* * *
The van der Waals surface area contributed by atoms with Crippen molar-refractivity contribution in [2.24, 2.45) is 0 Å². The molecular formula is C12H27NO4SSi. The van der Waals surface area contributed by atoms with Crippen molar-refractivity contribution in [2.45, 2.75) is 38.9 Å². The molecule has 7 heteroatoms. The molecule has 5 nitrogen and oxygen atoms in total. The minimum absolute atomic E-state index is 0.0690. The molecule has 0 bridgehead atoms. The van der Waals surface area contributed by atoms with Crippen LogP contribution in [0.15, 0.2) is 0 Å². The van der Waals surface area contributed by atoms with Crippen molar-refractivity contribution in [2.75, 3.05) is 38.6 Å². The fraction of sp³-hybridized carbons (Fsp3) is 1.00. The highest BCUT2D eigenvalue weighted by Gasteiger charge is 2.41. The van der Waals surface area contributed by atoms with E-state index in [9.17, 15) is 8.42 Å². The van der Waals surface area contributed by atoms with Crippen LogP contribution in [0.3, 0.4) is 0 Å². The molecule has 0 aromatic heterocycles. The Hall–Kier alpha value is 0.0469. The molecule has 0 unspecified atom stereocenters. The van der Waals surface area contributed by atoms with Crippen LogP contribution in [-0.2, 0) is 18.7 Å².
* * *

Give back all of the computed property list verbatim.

The van der Waals surface area contributed by atoms with Crippen molar-refractivity contribution in [2.24, 2.45) is 0 Å². The molecular formula is C12H27NO4SSi. The van der Waals surface area contributed by atoms with Crippen molar-refractivity contribution in [2.45, 2.75) is 38.9 Å². The molecule has 7 heteroatoms. The molecule has 5 nitrogen and oxygen atoms in total. The minimum absolute atomic E-state index is 0.0690. The molecule has 0 bridgehead atoms. The van der Waals surface area contributed by atoms with Crippen LogP contribution in [0.15, 0.2) is 0 Å². The van der Waals surface area contributed by atoms with Crippen molar-refractivity contribution in [2.75, 3.05) is 38.6 Å². The fraction of sp³-hybridized carbons (Fsp3) is 1.00. The highest BCUT2D eigenvalue weighted by Gasteiger charge is 2.41. The van der Waals surface area contributed by atoms with E-state index in [9.17, 15) is 8.42 Å². The van der Waals surface area contributed by atoms with Crippen LogP contribution in [0.3, 0.4) is 0 Å². The molecule has 0 aromatic heterocycles. The Hall–Kier alpha value is 0.0469. The molecule has 0 unspecified atom stereocenters. The van der Waals surface area contributed by atoms with Crippen LogP contribution in [-0.2, 0) is 18.7 Å².